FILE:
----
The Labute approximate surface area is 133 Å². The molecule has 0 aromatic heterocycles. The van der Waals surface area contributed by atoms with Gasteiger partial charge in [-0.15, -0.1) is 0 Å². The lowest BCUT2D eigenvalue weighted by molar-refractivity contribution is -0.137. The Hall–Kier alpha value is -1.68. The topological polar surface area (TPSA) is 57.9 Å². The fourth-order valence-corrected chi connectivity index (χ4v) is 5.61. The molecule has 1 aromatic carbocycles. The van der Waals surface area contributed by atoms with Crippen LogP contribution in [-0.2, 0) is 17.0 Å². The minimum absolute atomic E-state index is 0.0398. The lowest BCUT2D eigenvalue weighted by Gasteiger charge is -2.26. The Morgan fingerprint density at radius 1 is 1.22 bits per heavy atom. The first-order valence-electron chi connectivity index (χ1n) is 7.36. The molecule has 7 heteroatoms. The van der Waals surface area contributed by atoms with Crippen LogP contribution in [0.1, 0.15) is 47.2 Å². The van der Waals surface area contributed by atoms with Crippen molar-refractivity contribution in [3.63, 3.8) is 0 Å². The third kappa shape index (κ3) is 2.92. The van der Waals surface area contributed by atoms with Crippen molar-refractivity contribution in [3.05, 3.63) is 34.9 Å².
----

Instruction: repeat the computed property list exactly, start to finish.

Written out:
The Labute approximate surface area is 133 Å². The molecule has 0 aromatic heterocycles. The van der Waals surface area contributed by atoms with Gasteiger partial charge in [-0.15, -0.1) is 0 Å². The lowest BCUT2D eigenvalue weighted by molar-refractivity contribution is -0.137. The Hall–Kier alpha value is -1.68. The topological polar surface area (TPSA) is 57.9 Å². The fourth-order valence-corrected chi connectivity index (χ4v) is 5.61. The molecule has 1 aromatic carbocycles. The van der Waals surface area contributed by atoms with Crippen LogP contribution in [-0.2, 0) is 17.0 Å². The minimum absolute atomic E-state index is 0.0398. The lowest BCUT2D eigenvalue weighted by Gasteiger charge is -2.26. The Morgan fingerprint density at radius 1 is 1.22 bits per heavy atom. The first-order valence-electron chi connectivity index (χ1n) is 7.36. The molecule has 7 heteroatoms. The van der Waals surface area contributed by atoms with Crippen LogP contribution in [0.1, 0.15) is 47.2 Å². The van der Waals surface area contributed by atoms with Crippen molar-refractivity contribution in [3.63, 3.8) is 0 Å². The third kappa shape index (κ3) is 2.92. The van der Waals surface area contributed by atoms with Crippen molar-refractivity contribution in [3.05, 3.63) is 34.9 Å².